Pumpkin bread pudding with cream cheese icing(Read article summary)
This comforting bread pudding tastes like a cross between a spiced pumpkin pie and a slice of French toast.
The Gourmand Mom
Bread pudding is sort of a strange love of mine. Itâ€™s not something I grew up eating. In fact, I donâ€™t think Iâ€™d even heard of it until sometime in adulthood when I ran across it on the dessert table at one of my favorite restaurantâ€™s brunch buffets. I was more than apprehensive at first. Soggy bread?? Yuck. And it certainly didnâ€™t look like any "pudding" Iâ€™ve ever seen before. No, thank you.
Then, one day I felt brave. I took a small scoop of that bread pudding. And forevermore wondered why I hadnâ€™t tasted it earlier.
Iâ€™ve made a few variations of bread pudding over the past few years, each time trying to determine what it is that makes me love it so darn much. And I finally figured it out: It tastes like French toast; a big scoop of warm, comforting French toast. But the thing which makes it even better than French toast, especially for serving a crowd, is that the whole mix gets thrown in a dish and baked with little mess or fuss.
Bread pudding also lends itself quite well towards getting creative â€“ and I love a dish that likes to be played with. Make it with French bread or muffins or challah. Iâ€™ve even made it out of donuts! Add vanilla or dried fruits or chocolate chips.
Or seize the pumpkin spice mania and make this pumpkin bread pudding with cream cheese icing. This comforting bread pudding tastes like a cross between a spiced pumpkin pie and a slice of French toast. Itâ€™s best served warm, but after more than a few stolen spoonfuls from the leftovers in the fridge, I can tell you with confidence that it tastes pretty fantastic cold, too!
Itâ€™s easy to make a pastry bag in a pinch by simply using a plastic baggy. This technique works best for fairly soft dressings, fillings, or icings. (Plastic baggies may not hold up well with very firm fillings.) Simply fill the plastic baggy with your dressing, filling, or icing. Squeeze it into one corner of the baggy. Twist the top of the baggy to hold the filling in place. Then, clip the corner with scissors, large or small, depending on your purpose. Now youâ€™re all set to easily squeeze fillings into cupcakes or attractively drizzle dressings, sauces, or icings. The best part about plastic baggy pastry bags is that theyâ€™re disposable â€“ no messy clean-up!!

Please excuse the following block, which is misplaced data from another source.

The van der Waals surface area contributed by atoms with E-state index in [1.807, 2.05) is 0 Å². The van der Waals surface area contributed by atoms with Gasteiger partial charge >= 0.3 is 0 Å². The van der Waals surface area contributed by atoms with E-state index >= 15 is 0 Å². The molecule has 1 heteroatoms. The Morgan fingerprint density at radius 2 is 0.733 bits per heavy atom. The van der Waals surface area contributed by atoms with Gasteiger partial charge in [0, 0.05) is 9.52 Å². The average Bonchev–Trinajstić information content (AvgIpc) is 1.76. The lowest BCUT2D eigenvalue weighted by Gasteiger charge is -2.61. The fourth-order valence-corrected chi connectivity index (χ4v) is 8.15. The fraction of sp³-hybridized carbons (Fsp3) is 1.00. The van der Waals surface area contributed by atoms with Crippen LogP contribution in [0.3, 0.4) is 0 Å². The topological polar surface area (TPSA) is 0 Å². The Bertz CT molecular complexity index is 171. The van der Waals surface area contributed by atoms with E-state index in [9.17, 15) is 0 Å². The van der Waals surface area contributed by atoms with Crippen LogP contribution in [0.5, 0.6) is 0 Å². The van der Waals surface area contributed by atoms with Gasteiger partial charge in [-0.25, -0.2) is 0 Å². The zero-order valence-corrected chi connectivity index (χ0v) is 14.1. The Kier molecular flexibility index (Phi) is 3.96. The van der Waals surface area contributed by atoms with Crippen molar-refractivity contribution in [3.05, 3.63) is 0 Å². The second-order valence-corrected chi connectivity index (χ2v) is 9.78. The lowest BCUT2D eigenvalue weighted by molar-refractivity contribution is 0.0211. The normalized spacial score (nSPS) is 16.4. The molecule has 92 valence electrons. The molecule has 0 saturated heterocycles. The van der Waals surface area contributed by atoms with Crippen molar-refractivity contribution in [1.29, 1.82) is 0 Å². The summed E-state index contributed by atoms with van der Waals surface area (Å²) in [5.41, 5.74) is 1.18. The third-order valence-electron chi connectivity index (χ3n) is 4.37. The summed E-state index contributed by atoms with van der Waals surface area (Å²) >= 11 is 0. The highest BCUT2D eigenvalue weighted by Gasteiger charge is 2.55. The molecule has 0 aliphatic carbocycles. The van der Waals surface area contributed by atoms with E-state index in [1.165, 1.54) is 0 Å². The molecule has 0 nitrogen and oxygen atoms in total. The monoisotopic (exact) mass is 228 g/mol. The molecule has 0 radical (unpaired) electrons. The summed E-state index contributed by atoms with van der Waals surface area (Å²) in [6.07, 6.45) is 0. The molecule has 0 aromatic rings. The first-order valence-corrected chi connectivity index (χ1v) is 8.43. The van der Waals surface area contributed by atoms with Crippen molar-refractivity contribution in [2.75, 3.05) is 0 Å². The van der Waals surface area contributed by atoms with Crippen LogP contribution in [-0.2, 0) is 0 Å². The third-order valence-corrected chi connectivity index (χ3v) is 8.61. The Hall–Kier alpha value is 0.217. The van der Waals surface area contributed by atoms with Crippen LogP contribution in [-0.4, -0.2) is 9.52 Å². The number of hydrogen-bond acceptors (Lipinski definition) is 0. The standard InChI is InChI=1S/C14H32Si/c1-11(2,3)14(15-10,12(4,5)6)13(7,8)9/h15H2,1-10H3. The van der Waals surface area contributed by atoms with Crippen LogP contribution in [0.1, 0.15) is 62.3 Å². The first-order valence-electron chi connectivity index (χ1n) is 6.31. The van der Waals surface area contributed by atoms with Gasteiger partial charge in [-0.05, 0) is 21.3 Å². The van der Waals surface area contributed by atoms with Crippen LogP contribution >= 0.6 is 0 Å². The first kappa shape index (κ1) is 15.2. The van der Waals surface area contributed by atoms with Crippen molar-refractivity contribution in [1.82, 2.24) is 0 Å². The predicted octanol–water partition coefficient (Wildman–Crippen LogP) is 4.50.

Pumpkin Bread Pudding with Cream Cheese Icing
Approximately 10 cups day-old French bread, cut into chunks
2 cups milk
1 15-ounce can pumpkin puree
1/2 cup white sugar
1/4 cup brown sugar
1 teaspoon cinnamon
1 teaspoon vanilla extract
1/2 teaspoon ginger
1/4 teaspoon salt
1/4 teaspoon nutmeg
Pinch of ground cloves
For the icing:
Â 4 ounces cream cheese, softened
3 tablespoons powdered sugar
Preheat oven to 350 degrees F.
Arrange the chunks of bread in a large baking dish. In a large bowl, whisk together the milk, pumpkin puree, sugars, eggs, cinnamon, vanilla, ginger, salt, nutmeg, and cloves until well-blended. Pour the mixture over the bread chunks. Press down on the mixture so the most of the bread is submerged. (I like to leave a thin layer of unsoaked bread at the top for a form crust.)
Bake for 45-50 minutes.
For the icing, combine the cream cheese and powdered sugar until well blended. Spoon the mixture into a plastic baggy. Squeeze the baggy in your hands for a few seconds to soften the icing. Squeeze the mixture into one corner of the baggy, then twist the top of the baggy to hold the icing in place. Using scissors, clip a small bit of the corner, then drizzle the icing over the warm bread pudding. Serve warm.